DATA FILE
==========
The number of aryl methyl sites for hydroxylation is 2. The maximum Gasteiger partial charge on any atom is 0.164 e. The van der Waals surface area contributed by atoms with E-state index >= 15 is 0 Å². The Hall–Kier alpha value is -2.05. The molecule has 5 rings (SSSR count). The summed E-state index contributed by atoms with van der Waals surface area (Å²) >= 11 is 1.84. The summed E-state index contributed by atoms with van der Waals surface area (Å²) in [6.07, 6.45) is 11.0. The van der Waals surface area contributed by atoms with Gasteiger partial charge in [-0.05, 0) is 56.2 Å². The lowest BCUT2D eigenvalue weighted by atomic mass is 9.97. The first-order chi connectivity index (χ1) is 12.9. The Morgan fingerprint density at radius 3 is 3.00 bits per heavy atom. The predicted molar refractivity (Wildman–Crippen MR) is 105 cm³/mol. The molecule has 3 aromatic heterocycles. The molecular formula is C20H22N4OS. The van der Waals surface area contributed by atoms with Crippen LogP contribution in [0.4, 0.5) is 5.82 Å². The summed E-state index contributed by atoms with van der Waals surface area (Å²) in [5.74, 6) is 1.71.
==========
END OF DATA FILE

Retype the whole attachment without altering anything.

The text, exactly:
The number of aryl methyl sites for hydroxylation is 2. The maximum Gasteiger partial charge on any atom is 0.164 e. The van der Waals surface area contributed by atoms with E-state index >= 15 is 0 Å². The Hall–Kier alpha value is -2.05. The molecule has 5 rings (SSSR count). The summed E-state index contributed by atoms with van der Waals surface area (Å²) >= 11 is 1.84. The summed E-state index contributed by atoms with van der Waals surface area (Å²) in [6.07, 6.45) is 11.0. The van der Waals surface area contributed by atoms with Gasteiger partial charge in [-0.05, 0) is 56.2 Å². The lowest BCUT2D eigenvalue weighted by atomic mass is 9.97. The first-order chi connectivity index (χ1) is 12.9. The Morgan fingerprint density at radius 3 is 3.00 bits per heavy atom. The predicted molar refractivity (Wildman–Crippen MR) is 105 cm³/mol. The molecule has 3 aromatic heterocycles. The molecular formula is C20H22N4OS. The van der Waals surface area contributed by atoms with Crippen LogP contribution in [0.4, 0.5) is 5.82 Å². The summed E-state index contributed by atoms with van der Waals surface area (Å²) in [5.74, 6) is 1.71.